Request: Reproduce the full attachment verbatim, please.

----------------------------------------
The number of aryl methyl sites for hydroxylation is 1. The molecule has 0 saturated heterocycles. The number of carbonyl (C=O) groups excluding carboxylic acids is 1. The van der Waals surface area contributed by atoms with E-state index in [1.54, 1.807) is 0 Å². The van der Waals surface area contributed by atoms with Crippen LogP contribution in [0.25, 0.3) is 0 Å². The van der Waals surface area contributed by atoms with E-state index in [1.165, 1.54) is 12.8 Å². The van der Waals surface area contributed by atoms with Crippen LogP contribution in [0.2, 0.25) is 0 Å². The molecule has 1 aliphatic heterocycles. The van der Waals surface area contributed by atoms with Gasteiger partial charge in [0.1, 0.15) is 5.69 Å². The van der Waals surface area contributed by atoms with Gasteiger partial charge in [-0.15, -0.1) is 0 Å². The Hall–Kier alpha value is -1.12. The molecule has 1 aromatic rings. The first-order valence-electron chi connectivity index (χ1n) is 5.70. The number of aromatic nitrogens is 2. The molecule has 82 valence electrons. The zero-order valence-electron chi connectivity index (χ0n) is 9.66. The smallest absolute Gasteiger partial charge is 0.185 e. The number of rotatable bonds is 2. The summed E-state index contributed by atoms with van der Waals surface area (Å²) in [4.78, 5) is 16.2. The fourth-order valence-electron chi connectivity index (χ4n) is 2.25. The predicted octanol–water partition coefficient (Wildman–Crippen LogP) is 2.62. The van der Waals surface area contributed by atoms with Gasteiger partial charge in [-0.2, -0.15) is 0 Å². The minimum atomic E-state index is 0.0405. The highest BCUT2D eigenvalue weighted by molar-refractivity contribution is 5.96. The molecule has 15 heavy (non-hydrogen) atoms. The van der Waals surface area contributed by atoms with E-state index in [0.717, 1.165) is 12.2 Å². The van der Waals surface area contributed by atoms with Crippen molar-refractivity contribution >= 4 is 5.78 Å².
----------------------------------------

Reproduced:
The number of aryl methyl sites for hydroxylation is 1. The molecule has 0 saturated heterocycles. The number of carbonyl (C=O) groups excluding carboxylic acids is 1. The van der Waals surface area contributed by atoms with E-state index in [1.54, 1.807) is 0 Å². The van der Waals surface area contributed by atoms with Crippen LogP contribution in [0.25, 0.3) is 0 Å². The van der Waals surface area contributed by atoms with E-state index in [1.165, 1.54) is 12.8 Å². The van der Waals surface area contributed by atoms with Crippen LogP contribution in [0.2, 0.25) is 0 Å². The molecule has 1 aliphatic heterocycles. The van der Waals surface area contributed by atoms with Gasteiger partial charge in [0.1, 0.15) is 5.69 Å². The van der Waals surface area contributed by atoms with Gasteiger partial charge in [-0.15, -0.1) is 0 Å². The Hall–Kier alpha value is -1.12. The molecule has 1 aromatic rings. The first-order valence-electron chi connectivity index (χ1n) is 5.70. The number of aromatic nitrogens is 2. The molecule has 82 valence electrons. The zero-order valence-electron chi connectivity index (χ0n) is 9.66. The smallest absolute Gasteiger partial charge is 0.185 e. The number of rotatable bonds is 2. The summed E-state index contributed by atoms with van der Waals surface area (Å²) in [4.78, 5) is 16.2. The fourth-order valence-electron chi connectivity index (χ4n) is 2.25. The predicted octanol–water partition coefficient (Wildman–Crippen LogP) is 2.62. The van der Waals surface area contributed by atoms with Gasteiger partial charge in [-0.2, -0.15) is 0 Å². The minimum atomic E-state index is 0.0405. The highest BCUT2D eigenvalue weighted by molar-refractivity contribution is 5.96. The molecule has 15 heavy (non-hydrogen) atoms. The van der Waals surface area contributed by atoms with E-state index in [0.717, 1.165) is 12.2 Å². The van der Waals surface area contributed by atoms with Crippen molar-refractivity contribution >= 4 is 5.78 Å².